5.2.13
A NOVEL RANKING METHOD AND EVALUATION OF THE COMMERCIAL DEVELOPMENT POTENTIAL OF BACTERIAL ANTAGONISTS OF FUSARIUM DRY ROT

DA SCHISLER1, PJ SLININGER1, KD BURKHEAD1, G KLEINKOPF2, LE HANSON3, RJ BOTHAST1 and RC OSTROWSKI4

1USDA-ARS, National Center for Agricultural Utilization Research, Peoria, IL 61604, USA; 2University of Idaho, Kimberly Research and Extension Center, Kimberly, ID 83341, USA; 3Department of Plant Pathology, Cornell University, Ithaca, NY 14853, USA; 4United Agri Products, Greeley, CO 80632, USA

Background and objectives
Fusarium sambucinum (teleomorph Gibberella pulicaris) is one of the primary causal agents of dry rot of potato tubers. Lack of effective chemicals impedes disease control on tubers destined for processed and table stock use. When the microbiota from 29 agricultural soils were individually transferred to separate samples of a gamma irradiation-sterilized field soil enriched with potato periderm, samples differed in biological suppressiveness to Fusarium dry rot. 18 Gram-negative bacteria isolated from suppressive samples biologically controlled dry rot incited by F. sambucinum. Strategies and organisms for biologically controlling Fusarium dry rot continue to be developed at NCAUR, Peoria. We have demonstrated that both the growth kinetics and efficacy of microbial antagonist strains produced in liquid culture should be appraised to determine their commercial development potential [1]. We discovered specific pairs of microbial antagonists that reduced dry rot disease by 70% against controls while using 1/100 the dose required to give similar control using a single antagonist. Antagonist dose/disease response relationships have been determined for superior strains [2]. Antibiotic production by selected antagonists was characterized and demonstrated in situ [3]. Objectives of the current studies were (i) to evaluate, in a 3-year study, the efficacy of superior antagonists under commercial field storage conditions; and (ii) to determine the influence of multiple pathogen strains and different antagonist production media on the relative performance ranking of superior biological control strains.

Results and conclusions
(i) Several Gram-negative bacterial strains with high commercial development potential were selected for pilot studies at the UIKREC, Kimberly, and for bin trials at storage houses in Idaho and North Dakota. Fluorescent Pseudomonas strain S22:T:04 (1x108 c.f.u./ml) decreased the level of dry rot in year 1 trials when co-inoculated with the pathogen compared to controls and the fungicide Mertect 340F. In second-year studies, P. fluorescens strain P22:Y:05 and Enterobacter cloacae strain S11:T:07 (4x108 c.f.u./ml) controlled F. sambucinum (25 and 17% average disease decrease, respectively) but not F. coeruleum when antagonists were applied 24 h after pathogen inoculation. E. cloacae S11:T:07, produced in liquid culture, reduced naturally occurring levels of dry rot by an average of 21% for all year 3 bin trials compared to 14% for Mertect 340F.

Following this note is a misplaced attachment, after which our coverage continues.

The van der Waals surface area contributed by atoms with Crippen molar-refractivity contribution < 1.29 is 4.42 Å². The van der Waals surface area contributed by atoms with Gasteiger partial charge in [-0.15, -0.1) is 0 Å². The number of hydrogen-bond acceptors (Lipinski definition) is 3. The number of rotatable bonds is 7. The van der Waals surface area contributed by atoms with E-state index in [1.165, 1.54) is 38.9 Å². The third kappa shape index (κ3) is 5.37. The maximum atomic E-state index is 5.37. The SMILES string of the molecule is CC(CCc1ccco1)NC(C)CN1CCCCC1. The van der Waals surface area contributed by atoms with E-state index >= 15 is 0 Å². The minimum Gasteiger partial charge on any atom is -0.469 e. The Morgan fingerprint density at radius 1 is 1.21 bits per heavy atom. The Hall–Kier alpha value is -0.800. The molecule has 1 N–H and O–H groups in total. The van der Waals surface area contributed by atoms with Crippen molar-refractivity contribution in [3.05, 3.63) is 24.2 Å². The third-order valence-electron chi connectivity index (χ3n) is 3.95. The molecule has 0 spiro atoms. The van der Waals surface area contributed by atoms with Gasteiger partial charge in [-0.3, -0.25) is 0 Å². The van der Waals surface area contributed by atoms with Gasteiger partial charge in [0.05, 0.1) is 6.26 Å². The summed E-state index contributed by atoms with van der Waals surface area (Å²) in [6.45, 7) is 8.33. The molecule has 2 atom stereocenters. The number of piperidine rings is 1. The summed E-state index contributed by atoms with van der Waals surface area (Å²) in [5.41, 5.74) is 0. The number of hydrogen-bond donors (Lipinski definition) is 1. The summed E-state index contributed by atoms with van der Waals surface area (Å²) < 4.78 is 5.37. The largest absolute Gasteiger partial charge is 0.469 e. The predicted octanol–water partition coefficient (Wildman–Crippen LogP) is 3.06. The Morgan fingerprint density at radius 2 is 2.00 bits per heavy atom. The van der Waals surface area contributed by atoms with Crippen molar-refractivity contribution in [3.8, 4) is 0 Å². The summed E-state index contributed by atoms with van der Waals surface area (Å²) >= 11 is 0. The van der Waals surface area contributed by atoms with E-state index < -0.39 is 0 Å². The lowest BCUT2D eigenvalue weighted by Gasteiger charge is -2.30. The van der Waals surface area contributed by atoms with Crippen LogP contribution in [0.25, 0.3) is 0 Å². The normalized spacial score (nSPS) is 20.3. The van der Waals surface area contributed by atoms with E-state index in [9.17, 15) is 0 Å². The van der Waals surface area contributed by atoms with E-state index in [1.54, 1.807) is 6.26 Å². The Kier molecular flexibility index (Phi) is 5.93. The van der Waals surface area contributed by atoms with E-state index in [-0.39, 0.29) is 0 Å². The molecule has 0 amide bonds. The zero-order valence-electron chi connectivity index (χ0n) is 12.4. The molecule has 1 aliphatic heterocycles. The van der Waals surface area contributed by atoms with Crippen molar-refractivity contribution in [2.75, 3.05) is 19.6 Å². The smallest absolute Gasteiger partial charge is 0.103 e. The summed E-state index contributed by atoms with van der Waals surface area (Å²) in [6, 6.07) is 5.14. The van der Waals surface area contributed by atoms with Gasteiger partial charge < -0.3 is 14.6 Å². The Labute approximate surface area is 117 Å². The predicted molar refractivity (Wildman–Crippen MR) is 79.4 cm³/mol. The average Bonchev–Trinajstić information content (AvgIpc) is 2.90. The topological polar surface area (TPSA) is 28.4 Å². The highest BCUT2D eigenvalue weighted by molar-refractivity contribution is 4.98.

(ii) 10 strains of F. sambucinum were isolated from potato tubers collected in the north-eastern USA. Five antagonists, produced in a semi-defined liquid medium representative of commercially utilized media, decreased disease incited by all F. sambucinum strains by 34%. However, antagonists frequently were more effective when produced on 1/5 tryptic soy broth agar (TSBA/5) (43% disease decrease). In separate experiments to compare antagonists produced on nutritionally identical media in liquid and solid form, antagonists were highly effective against all pathogen strains, though antagonists produced in TSB/5 were less efficacious than those produced on TSBA/5 (87 against 92% disease decrease, respectively). Rankings of antagonists' effectiveness changed with the production media and the pathogen strain. Selecting antagonists using the criteria of efficacy against a range of pathogen strains and antagonist amenability to production in liquid culture increases the likelihood of choosing strains with commercial development potential.

References
1. Slininger PJ, Schisler DA, Bothast RJ, 1994. Improving Plant Productivity with Rhizosphere Bacteria, 3rd International Workshop on PGPR, Adelaide, South Australia, pp. 29-32
2. Schisler DA, Slininger PJ, Bothast RJ, 1997. Phytopathology 87, 177-183.
3. Burkhead KD, Schisler DA, Slininger PJ, 1995. Soil Biology and Biochemistry 27, 1611-1616.